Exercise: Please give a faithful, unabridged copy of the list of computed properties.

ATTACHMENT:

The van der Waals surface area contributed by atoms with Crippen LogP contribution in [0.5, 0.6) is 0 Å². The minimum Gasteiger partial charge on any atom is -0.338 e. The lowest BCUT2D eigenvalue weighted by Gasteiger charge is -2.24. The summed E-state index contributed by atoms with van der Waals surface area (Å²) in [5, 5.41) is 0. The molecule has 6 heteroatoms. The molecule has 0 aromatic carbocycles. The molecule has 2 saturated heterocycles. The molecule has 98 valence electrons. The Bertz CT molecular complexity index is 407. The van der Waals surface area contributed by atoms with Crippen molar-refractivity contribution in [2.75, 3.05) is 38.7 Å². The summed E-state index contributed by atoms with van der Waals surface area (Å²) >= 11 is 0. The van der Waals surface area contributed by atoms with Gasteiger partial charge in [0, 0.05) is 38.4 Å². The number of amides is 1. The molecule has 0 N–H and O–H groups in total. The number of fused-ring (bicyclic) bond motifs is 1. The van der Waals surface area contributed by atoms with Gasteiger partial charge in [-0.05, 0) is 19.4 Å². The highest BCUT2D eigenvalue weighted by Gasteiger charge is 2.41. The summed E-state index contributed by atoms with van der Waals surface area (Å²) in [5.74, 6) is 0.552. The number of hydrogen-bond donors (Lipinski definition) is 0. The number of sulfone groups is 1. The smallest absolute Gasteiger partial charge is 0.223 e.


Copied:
The van der Waals surface area contributed by atoms with Crippen LogP contribution in [0.5, 0.6) is 0 Å². The minimum Gasteiger partial charge on any atom is -0.338 e. The lowest BCUT2D eigenvalue weighted by Gasteiger charge is -2.24. The summed E-state index contributed by atoms with van der Waals surface area (Å²) in [5, 5.41) is 0. The molecule has 6 heteroatoms. The molecule has 0 aromatic carbocycles. The molecule has 2 saturated heterocycles. The molecule has 98 valence electrons. The Bertz CT molecular complexity index is 407. The van der Waals surface area contributed by atoms with Crippen molar-refractivity contribution in [2.75, 3.05) is 38.7 Å². The summed E-state index contributed by atoms with van der Waals surface area (Å²) >= 11 is 0. The van der Waals surface area contributed by atoms with Gasteiger partial charge in [0, 0.05) is 38.4 Å². The number of amides is 1. The molecule has 0 N–H and O–H groups in total. The number of fused-ring (bicyclic) bond motifs is 1. The van der Waals surface area contributed by atoms with Gasteiger partial charge in [-0.05, 0) is 19.4 Å². The highest BCUT2D eigenvalue weighted by Gasteiger charge is 2.41. The summed E-state index contributed by atoms with van der Waals surface area (Å²) in [5.74, 6) is 0.552. The number of hydrogen-bond donors (Lipinski definition) is 0. The number of sulfone groups is 1. The smallest absolute Gasteiger partial charge is 0.223 e.